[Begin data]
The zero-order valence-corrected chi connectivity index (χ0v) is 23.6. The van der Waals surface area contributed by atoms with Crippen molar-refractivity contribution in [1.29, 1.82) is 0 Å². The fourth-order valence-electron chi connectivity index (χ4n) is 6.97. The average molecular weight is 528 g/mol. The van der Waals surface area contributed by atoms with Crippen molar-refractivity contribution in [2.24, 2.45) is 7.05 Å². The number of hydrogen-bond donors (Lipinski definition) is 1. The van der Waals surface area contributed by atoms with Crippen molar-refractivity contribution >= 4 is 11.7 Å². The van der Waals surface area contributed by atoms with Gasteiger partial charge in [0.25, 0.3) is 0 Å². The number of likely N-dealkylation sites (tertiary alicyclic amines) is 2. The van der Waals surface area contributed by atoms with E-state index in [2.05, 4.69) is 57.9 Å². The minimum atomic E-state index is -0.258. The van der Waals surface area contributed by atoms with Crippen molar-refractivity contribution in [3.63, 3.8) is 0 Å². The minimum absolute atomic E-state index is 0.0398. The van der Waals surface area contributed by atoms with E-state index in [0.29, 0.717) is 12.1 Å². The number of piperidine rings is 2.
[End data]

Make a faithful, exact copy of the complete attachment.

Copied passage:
The zero-order valence-corrected chi connectivity index (χ0v) is 23.6. The van der Waals surface area contributed by atoms with Crippen molar-refractivity contribution in [1.29, 1.82) is 0 Å². The fourth-order valence-electron chi connectivity index (χ4n) is 6.97. The average molecular weight is 528 g/mol. The van der Waals surface area contributed by atoms with Crippen molar-refractivity contribution in [2.24, 2.45) is 7.05 Å². The number of hydrogen-bond donors (Lipinski definition) is 1. The van der Waals surface area contributed by atoms with Crippen molar-refractivity contribution >= 4 is 11.7 Å². The van der Waals surface area contributed by atoms with Gasteiger partial charge in [0.25, 0.3) is 0 Å². The number of likely N-dealkylation sites (tertiary alicyclic amines) is 2. The van der Waals surface area contributed by atoms with E-state index in [2.05, 4.69) is 57.9 Å². The minimum atomic E-state index is -0.258. The van der Waals surface area contributed by atoms with Crippen molar-refractivity contribution in [3.63, 3.8) is 0 Å². The minimum absolute atomic E-state index is 0.0398. The van der Waals surface area contributed by atoms with E-state index in [0.29, 0.717) is 12.1 Å². The number of piperidine rings is 2.